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Publication numberUS3337867 A
Publication typeGrant
Publication dateAug 22, 1967
Filing dateJun 13, 1966
Priority dateJun 13, 1966
Publication numberUS 3337867 A, US 3337867A, US-A-3337867, US3337867 A, US3337867A
InventorsCharles J Badewitz
Original AssigneeRyan Aeronautical Co
Export CitationBiBTeX, EndNote, RefMan
External Links: USPTO, USPTO Assignment, Espacenet
Terrain slope or pitch and roll computer
US 3337867 A
Abstract  available in
Images(2)
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Claims  available in
Description  (OCR text may contain errors)

Aug. 22, 1967 c. J. BADEWITZ 3,337,867

TERRAIN SLOPE QR PITCH AND ROLL COMPUTER Filed June 13, 1966 2 SheeLs-Sheet 1 YAW RANGE LOCAL IO VERTICAL HORIZONTAL TERRAIN RgNsE SLOPE 2 +R ROLL BEAM 2 VEHlCLE VERTICAL TERRAIN QTERRAIN SURFACE SLOPE Fig. 2 9A 9 8 9B R TRANSMITTER hNVhN/UR. -RECE|VER I 2 CHARLES J. BADEWlTZ Aug. 22, 1967 c. J. BADEWITZ 3,337,867

TERRAIN SLOPE UR PITCH AND ROLL COMPUTER Filed June 13, 1966 2 Sheets-Sheet 2 TERRAIN OFFSET BY Logg FIXED VALUE A l or 5 TO Flg4 DIRECTION YIELD SR VERTICAL 3 40 REFERENCE F E OFFSET BY Fi 5 N PITCH FIXED VALUE DlRECTION 0F To YIELD 5 Fig.6

1N VEN] UR. CHA R LES J. BADEWITZ United States Patent ()1 3,337,867 TERRAIN SLOPE OR PITCH AND ROLL COMPUTER Charles J. Badewitz, San Diego, Calif., assignor to The Ryan Aeronautical Co., San Diego, Calif. Filed June 13, 1966, Ser. No. 556,993 Claims. (Cl. 3437) ABSTRACT OF THE DISCLOSURE The apparatus utilizes multiple radar beams radiating from a vehicle in flight to the terrain below, the slant ranges along the beams being measured and compared to determine the attitude of the vehicle relative to the terrain surface, and further compared with a vertical reference to compute the terrain slope, the computer incorporating a zero reference related to the divergence angles of the beams, so that any deviation from the zero reference directly represents the terrain slope by a signal of very simple and readily usable form, with a minimum of computation.

The present invention relates to radar and specifically to a terrain slope or pitch and roll computer.

Multiple beam radar systems have been used in aircraft and other airborne vehicles for navigational and other purposes. Speed and direction of travel above a surface can be measured by comparing the Doppler shift of signals in several divergent beams, while altitude can be measured by the delay of a reflected signal. My copending application Ser. No. 519,755, filed Jan. 10, 1966 and entitled, Verticality, Altitude and Velocity Sensing Radar, discloses a system which accomplishes the aforementioned functions and additionally determines the verticality or attitude of a vehicle relative to the surface below.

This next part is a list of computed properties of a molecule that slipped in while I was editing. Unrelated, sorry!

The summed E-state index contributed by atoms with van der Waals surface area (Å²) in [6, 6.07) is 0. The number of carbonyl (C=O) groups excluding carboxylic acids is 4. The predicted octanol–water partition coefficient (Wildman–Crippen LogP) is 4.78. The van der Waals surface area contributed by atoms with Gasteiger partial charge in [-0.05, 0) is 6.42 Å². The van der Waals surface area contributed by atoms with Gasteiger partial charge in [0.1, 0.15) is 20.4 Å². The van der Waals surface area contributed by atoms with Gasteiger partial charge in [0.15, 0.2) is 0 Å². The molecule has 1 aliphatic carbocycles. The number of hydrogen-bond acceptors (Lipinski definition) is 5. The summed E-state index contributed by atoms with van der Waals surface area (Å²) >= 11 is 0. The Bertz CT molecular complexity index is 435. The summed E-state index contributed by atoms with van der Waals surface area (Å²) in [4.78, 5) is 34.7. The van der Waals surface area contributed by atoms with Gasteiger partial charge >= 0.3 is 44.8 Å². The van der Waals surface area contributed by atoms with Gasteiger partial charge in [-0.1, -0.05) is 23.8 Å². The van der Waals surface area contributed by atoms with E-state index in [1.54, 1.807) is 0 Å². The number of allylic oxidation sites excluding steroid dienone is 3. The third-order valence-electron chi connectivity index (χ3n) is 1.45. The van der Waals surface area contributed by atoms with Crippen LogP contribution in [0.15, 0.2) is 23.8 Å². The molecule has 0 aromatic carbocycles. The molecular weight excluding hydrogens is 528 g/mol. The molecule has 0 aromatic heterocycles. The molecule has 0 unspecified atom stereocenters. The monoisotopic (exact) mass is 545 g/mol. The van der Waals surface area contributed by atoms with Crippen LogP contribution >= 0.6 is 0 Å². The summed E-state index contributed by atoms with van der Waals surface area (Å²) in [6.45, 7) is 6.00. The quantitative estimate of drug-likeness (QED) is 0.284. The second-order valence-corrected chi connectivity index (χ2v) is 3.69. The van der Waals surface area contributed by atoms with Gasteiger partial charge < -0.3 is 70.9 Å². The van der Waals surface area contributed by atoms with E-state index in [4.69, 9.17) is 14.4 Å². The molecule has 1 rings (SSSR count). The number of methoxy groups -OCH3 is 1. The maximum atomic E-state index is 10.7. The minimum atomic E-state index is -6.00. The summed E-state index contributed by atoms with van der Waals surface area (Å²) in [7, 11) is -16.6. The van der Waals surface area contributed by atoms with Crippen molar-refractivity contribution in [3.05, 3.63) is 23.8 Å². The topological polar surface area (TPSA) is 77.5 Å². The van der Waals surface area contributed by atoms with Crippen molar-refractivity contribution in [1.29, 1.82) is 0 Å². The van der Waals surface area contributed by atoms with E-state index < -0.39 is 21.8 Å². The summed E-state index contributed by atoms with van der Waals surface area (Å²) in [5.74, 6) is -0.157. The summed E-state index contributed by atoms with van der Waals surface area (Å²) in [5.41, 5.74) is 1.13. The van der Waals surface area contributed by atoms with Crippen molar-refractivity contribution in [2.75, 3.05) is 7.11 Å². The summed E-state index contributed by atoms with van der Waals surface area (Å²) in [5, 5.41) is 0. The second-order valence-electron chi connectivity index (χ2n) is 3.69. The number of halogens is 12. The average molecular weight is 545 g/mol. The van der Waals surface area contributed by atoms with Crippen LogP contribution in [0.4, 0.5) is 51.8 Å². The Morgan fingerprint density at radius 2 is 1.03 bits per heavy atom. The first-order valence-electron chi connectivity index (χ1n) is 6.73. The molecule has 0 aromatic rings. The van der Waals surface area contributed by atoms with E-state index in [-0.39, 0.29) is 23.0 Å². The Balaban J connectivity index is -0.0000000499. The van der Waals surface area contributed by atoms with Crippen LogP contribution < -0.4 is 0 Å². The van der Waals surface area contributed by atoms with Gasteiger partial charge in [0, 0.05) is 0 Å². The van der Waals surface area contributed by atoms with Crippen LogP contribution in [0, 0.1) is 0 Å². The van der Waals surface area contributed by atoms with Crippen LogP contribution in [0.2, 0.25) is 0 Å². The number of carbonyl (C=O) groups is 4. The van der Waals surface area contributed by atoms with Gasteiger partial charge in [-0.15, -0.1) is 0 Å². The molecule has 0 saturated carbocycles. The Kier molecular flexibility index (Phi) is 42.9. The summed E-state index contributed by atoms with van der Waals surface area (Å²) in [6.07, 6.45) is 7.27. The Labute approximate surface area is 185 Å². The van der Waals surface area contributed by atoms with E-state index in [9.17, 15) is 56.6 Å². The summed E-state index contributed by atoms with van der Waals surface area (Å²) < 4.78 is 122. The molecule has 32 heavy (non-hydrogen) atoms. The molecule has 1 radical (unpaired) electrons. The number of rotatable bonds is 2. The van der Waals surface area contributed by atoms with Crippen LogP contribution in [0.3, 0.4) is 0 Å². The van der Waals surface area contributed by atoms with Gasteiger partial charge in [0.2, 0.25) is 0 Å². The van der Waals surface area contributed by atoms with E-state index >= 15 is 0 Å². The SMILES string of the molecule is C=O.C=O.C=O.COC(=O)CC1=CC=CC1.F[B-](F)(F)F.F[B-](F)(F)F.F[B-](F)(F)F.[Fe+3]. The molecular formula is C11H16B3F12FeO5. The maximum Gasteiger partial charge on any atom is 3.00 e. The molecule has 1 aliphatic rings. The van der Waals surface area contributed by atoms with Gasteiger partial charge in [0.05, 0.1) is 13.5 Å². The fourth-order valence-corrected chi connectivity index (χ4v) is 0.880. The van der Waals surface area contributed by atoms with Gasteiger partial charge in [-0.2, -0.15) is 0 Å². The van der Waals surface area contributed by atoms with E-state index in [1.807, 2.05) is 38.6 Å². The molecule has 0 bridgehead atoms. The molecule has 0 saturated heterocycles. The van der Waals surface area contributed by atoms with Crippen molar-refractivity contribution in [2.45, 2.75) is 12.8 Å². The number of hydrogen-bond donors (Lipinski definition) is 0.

The system disclosed herein utilizes multiple beam radar to determine automatically, in a very simple manner, the attitude of a vehicle with respect to the surface below in relaion to the pitch and roll axes of the vehicle. With a vertical reference, such as a stable platform, in the vehicle, the data obtained will indicate the degree and direction of slope of the terrain surface. The system may be used for such purposes as terrain contour mapping, examination of the surface to determine suitable landing sites, or even attitude control of a vehicle. Computation of the data is simplified by incorporating into the circuitry a zero reference related to the divergence pattern of the radar beams, so that differences in the signals produced by the beams will provide data which is readily converted to the required form with a minimum of apparatus.

The system and its functions are illustrated in the drawings, in which:

FIGURE 1 is a diagram of the basic multiple beam pattern in relation to the vehicle and terrain surface;

FIGURE 2 is a diagram showing the geometry involved in the condition of a vehicle having a roll deviation with respect to sloping terrain;

FIGURE 3 is a diagram of a typical radar system;

FIGURE 4 is a circuit diagram showing the computation of actual terrain slope in the roll direction;

FIGURE 5 is a circuit diagram showing the computation of actual terrain slope in the pitch direction; and

FIGURE 6 is a circuit diagram showing computation of vehicle roll relative to terrain surface.

The beam pattern, as illustrated in FIGURE 1, utilizes three beams arranged with one beam directed to the rear and right of a vehicle 10, another beam directed to the rear and left of the vehicle and the third beam ice directed forward and to the left. The beams, which are numbered 1, 2 and 3 for purposes of description, illuminate a level surface below the vehicle substantially at three corners of a square or rectangular zone 12. All of the beams are at known fixed angles of divergence from the vehicle, the rear beams 1 and 2 diverging at equal angles on opposite sides of the yaw axis or vehicle vertical axis, which passes through the center of the zone 12. Similarly the divergence angles of beams 2 and 3 from vehicle vertical are equal, in order to simplify computation. The longitudinal or roll axis and the lateral or pitch axis of the vehicle are orthogonal with the vertical axis.